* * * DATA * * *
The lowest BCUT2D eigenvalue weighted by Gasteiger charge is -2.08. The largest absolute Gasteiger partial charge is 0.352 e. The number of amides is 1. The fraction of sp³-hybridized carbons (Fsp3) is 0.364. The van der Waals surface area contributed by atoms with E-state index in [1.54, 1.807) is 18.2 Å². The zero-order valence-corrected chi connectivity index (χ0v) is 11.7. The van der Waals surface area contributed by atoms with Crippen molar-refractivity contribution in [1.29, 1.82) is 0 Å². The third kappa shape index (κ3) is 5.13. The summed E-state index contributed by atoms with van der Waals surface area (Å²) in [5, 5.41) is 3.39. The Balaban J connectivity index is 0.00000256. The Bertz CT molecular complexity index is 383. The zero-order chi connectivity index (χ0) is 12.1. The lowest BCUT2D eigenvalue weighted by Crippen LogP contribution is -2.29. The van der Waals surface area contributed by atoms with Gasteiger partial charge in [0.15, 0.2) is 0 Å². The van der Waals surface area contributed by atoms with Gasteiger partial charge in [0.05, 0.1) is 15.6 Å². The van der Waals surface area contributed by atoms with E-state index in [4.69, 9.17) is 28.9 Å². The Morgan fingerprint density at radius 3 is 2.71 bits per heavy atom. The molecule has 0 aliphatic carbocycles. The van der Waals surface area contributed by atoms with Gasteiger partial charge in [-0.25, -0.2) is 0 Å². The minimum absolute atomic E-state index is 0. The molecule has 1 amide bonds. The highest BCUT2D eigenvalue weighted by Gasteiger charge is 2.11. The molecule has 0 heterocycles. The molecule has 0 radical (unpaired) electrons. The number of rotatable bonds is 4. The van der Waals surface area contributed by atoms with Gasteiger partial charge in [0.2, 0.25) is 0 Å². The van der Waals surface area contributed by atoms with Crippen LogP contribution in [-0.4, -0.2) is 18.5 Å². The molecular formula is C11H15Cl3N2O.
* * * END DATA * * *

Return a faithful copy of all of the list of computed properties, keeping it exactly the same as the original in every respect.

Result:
The lowest BCUT2D eigenvalue weighted by Gasteiger charge is -2.08. The largest absolute Gasteiger partial charge is 0.352 e. The number of amides is 1. The fraction of sp³-hybridized carbons (Fsp3) is 0.364. The van der Waals surface area contributed by atoms with E-state index in [1.54, 1.807) is 18.2 Å². The zero-order valence-corrected chi connectivity index (χ0v) is 11.7. The van der Waals surface area contributed by atoms with Crippen molar-refractivity contribution in [1.29, 1.82) is 0 Å². The third kappa shape index (κ3) is 5.13. The summed E-state index contributed by atoms with van der Waals surface area (Å²) in [5, 5.41) is 3.39. The Balaban J connectivity index is 0.00000256. The Bertz CT molecular complexity index is 383. The zero-order chi connectivity index (χ0) is 12.1. The lowest BCUT2D eigenvalue weighted by Crippen LogP contribution is -2.29. The van der Waals surface area contributed by atoms with Gasteiger partial charge in [0.15, 0.2) is 0 Å². The van der Waals surface area contributed by atoms with Gasteiger partial charge in [0.05, 0.1) is 15.6 Å². The van der Waals surface area contributed by atoms with E-state index in [4.69, 9.17) is 28.9 Å². The Morgan fingerprint density at radius 3 is 2.71 bits per heavy atom. The molecule has 0 aliphatic carbocycles. The van der Waals surface area contributed by atoms with Gasteiger partial charge in [-0.25, -0.2) is 0 Å². The minimum absolute atomic E-state index is 0. The molecule has 1 amide bonds. The highest BCUT2D eigenvalue weighted by Gasteiger charge is 2.11. The molecule has 0 heterocycles. The molecule has 0 radical (unpaired) electrons. The number of rotatable bonds is 4. The van der Waals surface area contributed by atoms with Gasteiger partial charge in [0.2, 0.25) is 0 Å². The van der Waals surface area contributed by atoms with Crippen LogP contribution in [-0.4, -0.2) is 18.5 Å². The molecular formula is C11H15Cl3N2O.